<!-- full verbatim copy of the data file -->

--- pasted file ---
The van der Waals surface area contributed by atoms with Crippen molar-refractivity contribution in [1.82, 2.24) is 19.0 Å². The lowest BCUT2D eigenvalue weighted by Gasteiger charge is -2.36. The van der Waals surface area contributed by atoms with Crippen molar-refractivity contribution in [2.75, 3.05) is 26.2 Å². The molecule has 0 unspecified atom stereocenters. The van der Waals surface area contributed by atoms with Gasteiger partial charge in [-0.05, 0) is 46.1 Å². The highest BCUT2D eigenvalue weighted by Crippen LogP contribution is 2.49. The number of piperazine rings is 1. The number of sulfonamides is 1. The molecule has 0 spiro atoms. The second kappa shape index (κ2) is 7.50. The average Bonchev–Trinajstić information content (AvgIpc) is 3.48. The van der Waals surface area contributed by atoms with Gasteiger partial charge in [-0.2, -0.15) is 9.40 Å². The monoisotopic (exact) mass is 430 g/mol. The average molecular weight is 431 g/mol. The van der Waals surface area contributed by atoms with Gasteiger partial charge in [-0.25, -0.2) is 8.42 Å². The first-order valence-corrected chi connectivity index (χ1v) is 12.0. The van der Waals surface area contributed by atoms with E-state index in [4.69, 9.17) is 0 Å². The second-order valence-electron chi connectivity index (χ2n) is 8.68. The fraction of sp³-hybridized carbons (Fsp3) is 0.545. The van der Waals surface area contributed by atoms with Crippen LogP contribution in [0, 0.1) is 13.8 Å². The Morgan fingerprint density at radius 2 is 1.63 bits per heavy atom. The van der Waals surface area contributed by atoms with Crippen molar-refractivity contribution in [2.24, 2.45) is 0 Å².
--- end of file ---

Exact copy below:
The van der Waals surface area contributed by atoms with Crippen molar-refractivity contribution in [1.82, 2.24) is 19.0 Å². The lowest BCUT2D eigenvalue weighted by Gasteiger charge is -2.36. The van der Waals surface area contributed by atoms with Crippen molar-refractivity contribution in [2.75, 3.05) is 26.2 Å². The molecule has 0 unspecified atom stereocenters. The van der Waals surface area contributed by atoms with Gasteiger partial charge in [-0.05, 0) is 46.1 Å². The highest BCUT2D eigenvalue weighted by Crippen LogP contribution is 2.49. The number of piperazine rings is 1. The number of sulfonamides is 1. The molecule has 0 spiro atoms. The second kappa shape index (κ2) is 7.50. The average Bonchev–Trinajstić information content (AvgIpc) is 3.48. The van der Waals surface area contributed by atoms with Gasteiger partial charge in [-0.2, -0.15) is 9.40 Å². The monoisotopic (exact) mass is 430 g/mol. The average molecular weight is 431 g/mol. The van der Waals surface area contributed by atoms with Gasteiger partial charge in [-0.25, -0.2) is 8.42 Å². The first-order valence-corrected chi connectivity index (χ1v) is 12.0. The van der Waals surface area contributed by atoms with E-state index in [4.69, 9.17) is 0 Å². The second-order valence-electron chi connectivity index (χ2n) is 8.68. The fraction of sp³-hybridized carbons (Fsp3) is 0.545. The van der Waals surface area contributed by atoms with Crippen LogP contribution in [0, 0.1) is 13.8 Å². The Morgan fingerprint density at radius 2 is 1.63 bits per heavy atom. The van der Waals surface area contributed by atoms with Crippen molar-refractivity contribution in [2.24, 2.45) is 0 Å².